Ushering in Persian New Year and the spring equinox on March 20, libraries across the North Shore have organized programs to celebrate Nowruz.
The West Vancouver Memorial Library is welcoming the coming of spring with a haft-seen table in the main hall of the library. A haft-seen is an arrangement of seven items that start with the 15th letter of the Persian alphabet, pronounced “seen.”
The library’s table will include seeb (apple) to represent beauty, seer (garlic) to represent good health, serkeh (vinegar) to represent patience, sonbol (hyacinth) to represent spring, samanu (sweet pudding) to represent fertility, sabzeh (sprouts) to represent rebirth, and sekeh (coins) to represent prosperity.
On Wednesday (March 16), Sanam will be presenting Farsi Storytime virtually at 10 a.m. for the Memorial Library. The songs, rhymes, and story will primarily be delivered in Farsi with a little bit of English; however, all language speakers are welcomed to listen in. A recording of the event will be available on the library’s YouTube page after it premieres.
On Monday, March 21, ambient music by musicians Ali Razmi, on tar (a long-necked lute-type instrument) and vocals, and Ali Sajjadi, on oud (a short-neck lute-type instrument), will fill the main hall of the library.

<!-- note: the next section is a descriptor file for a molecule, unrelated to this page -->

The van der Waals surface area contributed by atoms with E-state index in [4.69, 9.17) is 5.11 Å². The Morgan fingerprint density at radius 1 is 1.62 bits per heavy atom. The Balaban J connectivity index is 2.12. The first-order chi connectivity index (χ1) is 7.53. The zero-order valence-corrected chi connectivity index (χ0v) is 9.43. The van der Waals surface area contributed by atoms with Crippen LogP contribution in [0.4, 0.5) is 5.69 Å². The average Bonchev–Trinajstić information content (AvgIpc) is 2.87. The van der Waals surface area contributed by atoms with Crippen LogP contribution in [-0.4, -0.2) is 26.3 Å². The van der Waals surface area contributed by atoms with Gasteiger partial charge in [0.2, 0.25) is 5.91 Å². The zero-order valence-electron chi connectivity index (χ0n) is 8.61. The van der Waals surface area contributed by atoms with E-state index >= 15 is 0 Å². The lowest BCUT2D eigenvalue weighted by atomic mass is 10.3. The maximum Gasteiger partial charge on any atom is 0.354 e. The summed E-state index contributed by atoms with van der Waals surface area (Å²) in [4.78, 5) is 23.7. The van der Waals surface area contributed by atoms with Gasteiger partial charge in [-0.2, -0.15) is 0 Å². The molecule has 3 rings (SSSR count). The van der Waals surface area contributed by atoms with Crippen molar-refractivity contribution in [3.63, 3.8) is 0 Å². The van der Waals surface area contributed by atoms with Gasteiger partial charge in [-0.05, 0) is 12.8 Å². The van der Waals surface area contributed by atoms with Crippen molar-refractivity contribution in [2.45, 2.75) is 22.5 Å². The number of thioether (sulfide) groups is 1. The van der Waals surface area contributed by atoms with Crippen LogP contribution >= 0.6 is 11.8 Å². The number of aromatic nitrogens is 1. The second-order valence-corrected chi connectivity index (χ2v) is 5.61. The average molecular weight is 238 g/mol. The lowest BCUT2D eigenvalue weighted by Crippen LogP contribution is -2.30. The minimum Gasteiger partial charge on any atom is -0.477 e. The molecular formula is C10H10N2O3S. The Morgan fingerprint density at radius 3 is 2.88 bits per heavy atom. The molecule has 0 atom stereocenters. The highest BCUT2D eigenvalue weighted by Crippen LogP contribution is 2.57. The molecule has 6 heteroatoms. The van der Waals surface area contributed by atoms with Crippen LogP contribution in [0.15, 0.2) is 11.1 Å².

“Nowruz is a time for hope and renewal at the beginning of spring,” said Ehlam Zaminpaima, customer and community experience co-ordinator for the library. “Right now, restrictions are lifting, people can come together again, and we are welcoming in a new beginning after the pandemic. At the same time, Nowruz gives a time to reflect on the current state of the world and the collective actions we can take to resist, and work towards a better world for all of us.”
Starting March 17, North Vancouver District Public Library will also have a haft-seen table set up at its Lynn Valley branch.
On March 19, the North Vancouver City Library and the Vancouver Inter-Cultural Orchestra will be holding a live virtual event with traditional Persian music performed by Sina Ettehad and Naeim Charkhi.
Starting at 11 a.m., the performance consists of two sets. The first set is inspired by traditional Persian classical music (radif) featuring kamanche (Persian four-string vertical fiddle) and tombak (hand drum).
The second half features shoorangiz (a Persian long-necked lute from the setar family), and dayereh (Persian skinned tambourine). The music of this set is inspired by Persian folk tunes from various regions.
The event is free of charge, although registration is required by Saturday, March 19 at 10 a.m.